Last week, Virginia gubernatorial candidate Glenn Youngkin visited Norfolk State University as part of his tour to see firsthand the tremendous impact and assess the very real needs of Virginia’s historically Black colleges and universities (HBCUs). This is truly exciting, as I believe a Governor Youngkin is precisely what Virginia and our HBCUs need.
Historically Black colleges and universities have played a critical role in the fabric of America’s culture and Virginia’s education system for 150 years.
The first Black elected governor in the United States, Virginia’s own Doug Wilder, is a graduate of Virginia Union University and Howard University Law School. He is a living testament to the incredible historical impact of Virginia’s HBCUs.
Much of my own life has been shaped by HBCUs. I am a proud alumna of Hampton University. I also founded The Gloucester Institute to train and nurture college-aged leaders in the African American community, many of whom study at or have graduated from an HBCU.
Virginia’s HBCUs have a longstanding legacy of building tomorrow’s leaders, and that’s why we must elect a governor who will invest in them today.
That’s why I’m voting for Glenn Youngkin.
Governor Wilder and his former Secretary of Education, Jim Dyke, recently wrote an open letter to Governor Ralph Northam and the General Assembly leadership asking them to allocate a portion of the over $4.3 billion in federal dollars coming to Virginia through the American Rescue Plan Act (ARPA) to HBCUs in the Commonwealth.
However, Democrats turned their backs on that request and ignored Governor Wilder’s wise counsel.
Funding for HBCUs is commonsense, and it should be common ground.
Mr. Youngkin is already showing Virginia’s HBCUs are a priority for him by spending one of the most precious commodities any candidate has—time. He has visited Hampton University, Virginia State University, Virginia Union University, and Norfolk State – I will bet that Virginia University of Lynchburg is on-deck.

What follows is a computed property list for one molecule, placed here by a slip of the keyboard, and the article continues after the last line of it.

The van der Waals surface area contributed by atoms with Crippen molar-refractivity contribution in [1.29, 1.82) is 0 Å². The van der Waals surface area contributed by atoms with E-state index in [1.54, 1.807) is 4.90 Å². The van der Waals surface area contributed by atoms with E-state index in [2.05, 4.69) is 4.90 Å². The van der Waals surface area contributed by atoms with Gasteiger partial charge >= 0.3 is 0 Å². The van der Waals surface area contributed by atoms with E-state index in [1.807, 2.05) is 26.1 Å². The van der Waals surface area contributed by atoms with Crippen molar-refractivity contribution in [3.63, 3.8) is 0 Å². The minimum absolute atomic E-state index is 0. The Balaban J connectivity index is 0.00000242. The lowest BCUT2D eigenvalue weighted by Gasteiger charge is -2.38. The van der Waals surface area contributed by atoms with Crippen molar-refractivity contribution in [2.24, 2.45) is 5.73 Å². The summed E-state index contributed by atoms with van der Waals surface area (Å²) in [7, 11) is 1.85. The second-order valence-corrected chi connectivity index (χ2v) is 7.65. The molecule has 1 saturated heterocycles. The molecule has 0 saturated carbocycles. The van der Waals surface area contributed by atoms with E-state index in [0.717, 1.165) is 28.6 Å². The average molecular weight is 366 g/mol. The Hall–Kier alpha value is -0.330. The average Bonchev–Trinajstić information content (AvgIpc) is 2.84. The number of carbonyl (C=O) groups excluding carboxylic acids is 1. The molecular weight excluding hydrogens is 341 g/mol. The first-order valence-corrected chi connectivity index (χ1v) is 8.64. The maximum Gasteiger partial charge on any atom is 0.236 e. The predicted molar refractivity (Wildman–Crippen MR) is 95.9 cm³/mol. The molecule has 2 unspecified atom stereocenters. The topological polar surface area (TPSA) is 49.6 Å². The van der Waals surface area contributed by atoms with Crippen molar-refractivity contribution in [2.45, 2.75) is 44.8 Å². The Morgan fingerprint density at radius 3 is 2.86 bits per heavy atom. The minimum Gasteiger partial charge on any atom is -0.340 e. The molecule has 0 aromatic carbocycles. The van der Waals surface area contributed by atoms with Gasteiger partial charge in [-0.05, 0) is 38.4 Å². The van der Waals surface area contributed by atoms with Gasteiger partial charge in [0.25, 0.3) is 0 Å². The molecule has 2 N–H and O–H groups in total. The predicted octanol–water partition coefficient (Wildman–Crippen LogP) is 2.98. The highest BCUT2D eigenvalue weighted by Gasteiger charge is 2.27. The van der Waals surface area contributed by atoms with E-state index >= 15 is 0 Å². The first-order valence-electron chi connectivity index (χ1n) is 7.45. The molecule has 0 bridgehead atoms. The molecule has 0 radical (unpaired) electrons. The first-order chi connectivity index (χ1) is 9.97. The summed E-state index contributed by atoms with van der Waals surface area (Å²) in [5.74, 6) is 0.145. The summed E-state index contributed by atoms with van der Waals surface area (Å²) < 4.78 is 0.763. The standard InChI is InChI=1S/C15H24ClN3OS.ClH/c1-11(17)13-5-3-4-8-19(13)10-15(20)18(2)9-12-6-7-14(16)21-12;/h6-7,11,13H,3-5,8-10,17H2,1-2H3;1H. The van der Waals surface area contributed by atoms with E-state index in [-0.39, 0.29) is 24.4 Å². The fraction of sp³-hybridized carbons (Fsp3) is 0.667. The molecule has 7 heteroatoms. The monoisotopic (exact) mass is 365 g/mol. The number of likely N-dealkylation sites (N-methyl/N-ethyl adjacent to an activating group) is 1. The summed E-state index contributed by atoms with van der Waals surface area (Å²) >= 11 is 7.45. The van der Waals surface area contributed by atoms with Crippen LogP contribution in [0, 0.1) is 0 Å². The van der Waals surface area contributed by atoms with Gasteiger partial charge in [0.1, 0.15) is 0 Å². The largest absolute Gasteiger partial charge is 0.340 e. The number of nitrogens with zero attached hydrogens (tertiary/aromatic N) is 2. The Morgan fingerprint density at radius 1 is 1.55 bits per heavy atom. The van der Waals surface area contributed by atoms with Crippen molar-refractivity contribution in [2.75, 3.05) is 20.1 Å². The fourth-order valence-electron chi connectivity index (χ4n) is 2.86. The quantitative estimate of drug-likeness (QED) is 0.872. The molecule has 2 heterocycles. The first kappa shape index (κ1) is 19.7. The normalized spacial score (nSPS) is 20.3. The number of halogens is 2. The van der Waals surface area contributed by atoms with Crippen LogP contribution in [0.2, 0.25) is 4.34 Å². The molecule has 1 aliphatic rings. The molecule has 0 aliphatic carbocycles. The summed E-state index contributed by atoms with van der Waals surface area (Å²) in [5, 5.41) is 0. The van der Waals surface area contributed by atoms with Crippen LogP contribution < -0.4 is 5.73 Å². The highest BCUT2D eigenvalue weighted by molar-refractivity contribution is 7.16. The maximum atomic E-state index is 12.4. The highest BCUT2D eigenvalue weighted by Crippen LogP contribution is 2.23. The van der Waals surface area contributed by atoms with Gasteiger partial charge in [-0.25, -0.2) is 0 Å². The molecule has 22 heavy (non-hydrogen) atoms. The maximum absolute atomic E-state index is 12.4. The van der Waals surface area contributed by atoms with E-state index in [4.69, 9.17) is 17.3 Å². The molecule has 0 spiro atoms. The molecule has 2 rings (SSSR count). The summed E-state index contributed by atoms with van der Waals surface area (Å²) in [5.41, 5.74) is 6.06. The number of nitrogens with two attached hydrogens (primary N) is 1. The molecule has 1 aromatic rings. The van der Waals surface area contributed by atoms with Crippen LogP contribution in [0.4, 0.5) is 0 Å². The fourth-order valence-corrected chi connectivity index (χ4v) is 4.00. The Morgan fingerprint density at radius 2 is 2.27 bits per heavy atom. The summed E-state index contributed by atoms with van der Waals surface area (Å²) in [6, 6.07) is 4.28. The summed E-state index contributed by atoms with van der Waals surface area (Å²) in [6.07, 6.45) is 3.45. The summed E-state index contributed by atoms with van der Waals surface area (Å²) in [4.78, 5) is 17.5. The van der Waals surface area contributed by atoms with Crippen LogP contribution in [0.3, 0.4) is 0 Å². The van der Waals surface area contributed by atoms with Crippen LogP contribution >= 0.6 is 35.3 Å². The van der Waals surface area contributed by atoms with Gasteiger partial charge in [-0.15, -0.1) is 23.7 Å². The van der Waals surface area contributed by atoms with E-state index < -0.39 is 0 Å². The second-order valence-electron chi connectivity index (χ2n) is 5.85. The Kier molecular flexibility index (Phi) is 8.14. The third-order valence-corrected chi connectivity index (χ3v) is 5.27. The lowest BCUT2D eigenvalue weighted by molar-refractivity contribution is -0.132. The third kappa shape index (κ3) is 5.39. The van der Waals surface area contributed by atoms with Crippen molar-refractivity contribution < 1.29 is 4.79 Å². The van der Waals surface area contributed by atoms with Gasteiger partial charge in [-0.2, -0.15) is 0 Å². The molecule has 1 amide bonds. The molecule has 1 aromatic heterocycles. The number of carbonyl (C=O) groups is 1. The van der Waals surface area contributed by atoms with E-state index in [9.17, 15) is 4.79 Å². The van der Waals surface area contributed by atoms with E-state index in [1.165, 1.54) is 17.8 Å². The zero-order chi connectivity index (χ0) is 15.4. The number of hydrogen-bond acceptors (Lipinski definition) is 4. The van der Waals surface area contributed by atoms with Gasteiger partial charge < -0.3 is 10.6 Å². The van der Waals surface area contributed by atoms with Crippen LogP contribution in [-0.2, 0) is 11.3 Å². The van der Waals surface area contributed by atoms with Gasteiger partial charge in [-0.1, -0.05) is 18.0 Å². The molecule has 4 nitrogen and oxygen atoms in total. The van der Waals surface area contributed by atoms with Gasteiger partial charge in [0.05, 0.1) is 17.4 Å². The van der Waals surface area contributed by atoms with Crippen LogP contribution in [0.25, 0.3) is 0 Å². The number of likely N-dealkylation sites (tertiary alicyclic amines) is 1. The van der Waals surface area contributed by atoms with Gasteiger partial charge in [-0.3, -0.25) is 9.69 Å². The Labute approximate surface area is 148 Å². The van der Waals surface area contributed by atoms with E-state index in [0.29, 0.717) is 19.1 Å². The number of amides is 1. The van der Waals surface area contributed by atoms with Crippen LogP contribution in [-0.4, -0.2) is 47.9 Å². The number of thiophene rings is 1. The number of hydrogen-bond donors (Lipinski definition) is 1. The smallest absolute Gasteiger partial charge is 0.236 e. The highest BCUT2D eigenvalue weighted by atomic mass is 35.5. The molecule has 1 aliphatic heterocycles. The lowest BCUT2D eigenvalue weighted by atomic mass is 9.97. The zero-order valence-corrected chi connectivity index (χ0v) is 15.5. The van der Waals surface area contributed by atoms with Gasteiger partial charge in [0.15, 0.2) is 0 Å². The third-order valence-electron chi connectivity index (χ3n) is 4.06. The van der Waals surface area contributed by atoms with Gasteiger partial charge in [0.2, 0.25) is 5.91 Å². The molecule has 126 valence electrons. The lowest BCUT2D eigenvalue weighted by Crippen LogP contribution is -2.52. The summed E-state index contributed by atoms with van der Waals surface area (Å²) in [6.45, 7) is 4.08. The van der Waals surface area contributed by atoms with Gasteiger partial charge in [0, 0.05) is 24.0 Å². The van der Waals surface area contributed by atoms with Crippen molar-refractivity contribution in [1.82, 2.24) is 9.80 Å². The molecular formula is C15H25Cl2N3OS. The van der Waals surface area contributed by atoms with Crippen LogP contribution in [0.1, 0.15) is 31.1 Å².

These visits bring a refreshing change from status quo political photo ops and platitudes. Mr. Youngkin has come to listen, not dictate. He wants to partner with the HBCUs as governor. He even took the time to invest in our students by teaching a business class at Virginia State.
Virginia is blessed to have five HBCUs. My alma mater, Hampton University, is ranked among the top 10 HBCUs nationally. We are proud of that ranking—but we are working towards all of Virginia’s HBCUs making that list soon. Mr. Youngkin is determined to help us make that happen.
Under a Governor Youngkin, there will be a partnership between his administration, HBCU leadership, student bodies, and community leaders to meet the needs of the schools and the needs of communities of color.
I do not believe in a one-size-fits-all approach, and neither does Mr. Youngkin. We will collaborate to meet the unique needs of each school, whether that’s infrastructure, scholarships, technology, or expanding community partnerships.
Mr. Youngkin has shared with me that one of his goals, when he’s governor, is to empower parents in Virginia. This includes starting 20 Innovation Charter Schools to serve K-12 students in Virginia. These schools will partner with the public school system, institutions of higher learning, and the private sector. He wants to facilitate partnerships between HBCUs and these schools to improve education outcomes in the Commonwealth. In addition, Mr. Youngkin wants to work with the HBCU leadership to increase the number of graduates and address staff shortages in critical professions such as teachers and nurses.
In disciplines other than teaching, a Governor Youngkin will create more opportunities for HBCU graduates through career fairs, apprenticeships, and partnerships with Virginia businesses. He is confident we can raise the average salaries and job placement opportunities for graduates, so they have even brighter futures ahead.
Working together with Mr. Youngkin, I am confident that a Governor Youngkin will make a sustained commitment to our historically Black colleges and universities because he knows HBCUs are a tremendous asset to our communities of color and our Commonwealth overall.
• Kay Cole James is the Former Secretary of Health, Virginia, and a former Virginia State Board of Education member.
Correction: A previous version of this column included an illustration misspelling the acronym commonly used to refer to Historically Black Colleges and Universities.
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